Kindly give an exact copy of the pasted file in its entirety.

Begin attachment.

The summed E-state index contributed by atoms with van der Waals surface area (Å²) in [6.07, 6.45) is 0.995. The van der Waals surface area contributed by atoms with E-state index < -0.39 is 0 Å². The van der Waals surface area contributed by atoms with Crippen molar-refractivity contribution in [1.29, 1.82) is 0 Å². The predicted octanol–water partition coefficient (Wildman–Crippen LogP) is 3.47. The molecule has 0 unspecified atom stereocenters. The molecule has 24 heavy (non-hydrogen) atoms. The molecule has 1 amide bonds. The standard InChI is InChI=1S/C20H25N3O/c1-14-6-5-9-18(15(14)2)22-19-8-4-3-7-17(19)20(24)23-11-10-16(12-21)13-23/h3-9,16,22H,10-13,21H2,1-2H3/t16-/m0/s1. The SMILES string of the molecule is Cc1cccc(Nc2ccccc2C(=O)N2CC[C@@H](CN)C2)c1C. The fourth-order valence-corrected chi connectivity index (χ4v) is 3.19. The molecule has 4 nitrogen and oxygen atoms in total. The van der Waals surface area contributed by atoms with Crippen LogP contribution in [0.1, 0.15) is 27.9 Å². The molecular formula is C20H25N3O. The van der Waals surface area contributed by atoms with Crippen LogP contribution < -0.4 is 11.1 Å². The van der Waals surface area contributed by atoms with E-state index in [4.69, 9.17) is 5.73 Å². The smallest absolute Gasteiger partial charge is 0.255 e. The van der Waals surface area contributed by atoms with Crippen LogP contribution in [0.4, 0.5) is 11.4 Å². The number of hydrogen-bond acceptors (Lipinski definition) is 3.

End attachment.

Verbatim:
The summed E-state index contributed by atoms with van der Waals surface area (Å²) in [6.07, 6.45) is 0.995. The van der Waals surface area contributed by atoms with E-state index < -0.39 is 0 Å². The van der Waals surface area contributed by atoms with Crippen molar-refractivity contribution in [1.29, 1.82) is 0 Å². The predicted octanol–water partition coefficient (Wildman–Crippen LogP) is 3.47. The molecule has 0 unspecified atom stereocenters. The molecule has 24 heavy (non-hydrogen) atoms. The molecule has 1 amide bonds. The standard InChI is InChI=1S/C20H25N3O/c1-14-6-5-9-18(15(14)2)22-19-8-4-3-7-17(19)20(24)23-11-10-16(12-21)13-23/h3-9,16,22H,10-13,21H2,1-2H3/t16-/m0/s1. The SMILES string of the molecule is Cc1cccc(Nc2ccccc2C(=O)N2CC[C@@H](CN)C2)c1C. The fourth-order valence-corrected chi connectivity index (χ4v) is 3.19. The molecule has 4 nitrogen and oxygen atoms in total. The van der Waals surface area contributed by atoms with Crippen LogP contribution in [0.1, 0.15) is 27.9 Å². The molecular formula is C20H25N3O. The van der Waals surface area contributed by atoms with Crippen LogP contribution < -0.4 is 11.1 Å². The van der Waals surface area contributed by atoms with E-state index in [4.69, 9.17) is 5.73 Å². The smallest absolute Gasteiger partial charge is 0.255 e. The van der Waals surface area contributed by atoms with Crippen LogP contribution in [0.4, 0.5) is 11.4 Å². The number of hydrogen-bond acceptors (Lipinski definition) is 3.